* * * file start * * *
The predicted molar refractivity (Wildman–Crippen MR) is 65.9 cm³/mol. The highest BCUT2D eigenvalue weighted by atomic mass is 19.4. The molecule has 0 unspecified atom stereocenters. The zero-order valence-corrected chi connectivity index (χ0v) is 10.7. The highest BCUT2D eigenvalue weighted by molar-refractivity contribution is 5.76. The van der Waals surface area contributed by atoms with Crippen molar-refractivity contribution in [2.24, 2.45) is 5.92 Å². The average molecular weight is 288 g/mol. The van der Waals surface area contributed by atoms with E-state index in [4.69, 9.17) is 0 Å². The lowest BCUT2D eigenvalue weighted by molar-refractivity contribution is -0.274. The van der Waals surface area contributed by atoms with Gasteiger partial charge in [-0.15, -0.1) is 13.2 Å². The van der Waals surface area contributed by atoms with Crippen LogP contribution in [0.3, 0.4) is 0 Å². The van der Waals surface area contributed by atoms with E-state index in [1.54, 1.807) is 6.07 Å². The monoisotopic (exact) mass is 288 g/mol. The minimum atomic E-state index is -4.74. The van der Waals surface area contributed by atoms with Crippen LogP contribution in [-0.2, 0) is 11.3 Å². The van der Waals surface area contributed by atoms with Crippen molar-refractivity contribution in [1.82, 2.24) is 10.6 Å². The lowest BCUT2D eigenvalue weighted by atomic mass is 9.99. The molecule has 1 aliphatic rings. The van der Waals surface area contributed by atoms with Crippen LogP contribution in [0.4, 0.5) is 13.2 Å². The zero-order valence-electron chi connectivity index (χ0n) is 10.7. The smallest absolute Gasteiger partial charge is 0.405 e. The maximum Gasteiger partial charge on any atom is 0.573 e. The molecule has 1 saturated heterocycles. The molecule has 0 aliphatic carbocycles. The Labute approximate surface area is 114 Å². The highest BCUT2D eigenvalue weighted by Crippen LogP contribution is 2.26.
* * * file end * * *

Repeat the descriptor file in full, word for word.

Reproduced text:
The predicted molar refractivity (Wildman–Crippen MR) is 65.9 cm³/mol. The highest BCUT2D eigenvalue weighted by atomic mass is 19.4. The molecule has 0 unspecified atom stereocenters. The zero-order valence-corrected chi connectivity index (χ0v) is 10.7. The highest BCUT2D eigenvalue weighted by molar-refractivity contribution is 5.76. The van der Waals surface area contributed by atoms with Crippen molar-refractivity contribution in [2.24, 2.45) is 5.92 Å². The average molecular weight is 288 g/mol. The van der Waals surface area contributed by atoms with E-state index in [4.69, 9.17) is 0 Å². The lowest BCUT2D eigenvalue weighted by molar-refractivity contribution is -0.274. The van der Waals surface area contributed by atoms with Gasteiger partial charge in [-0.15, -0.1) is 13.2 Å². The van der Waals surface area contributed by atoms with Crippen LogP contribution in [0.3, 0.4) is 0 Å². The van der Waals surface area contributed by atoms with E-state index in [1.54, 1.807) is 6.07 Å². The monoisotopic (exact) mass is 288 g/mol. The minimum atomic E-state index is -4.74. The van der Waals surface area contributed by atoms with Crippen LogP contribution in [-0.2, 0) is 11.3 Å². The van der Waals surface area contributed by atoms with Crippen molar-refractivity contribution in [1.82, 2.24) is 10.6 Å². The lowest BCUT2D eigenvalue weighted by atomic mass is 9.99. The molecule has 1 aliphatic rings. The van der Waals surface area contributed by atoms with Crippen LogP contribution in [0.4, 0.5) is 13.2 Å². The zero-order valence-electron chi connectivity index (χ0n) is 10.7. The smallest absolute Gasteiger partial charge is 0.405 e. The maximum Gasteiger partial charge on any atom is 0.573 e. The molecule has 1 saturated heterocycles. The molecule has 0 aliphatic carbocycles. The Labute approximate surface area is 114 Å². The highest BCUT2D eigenvalue weighted by Crippen LogP contribution is 2.26.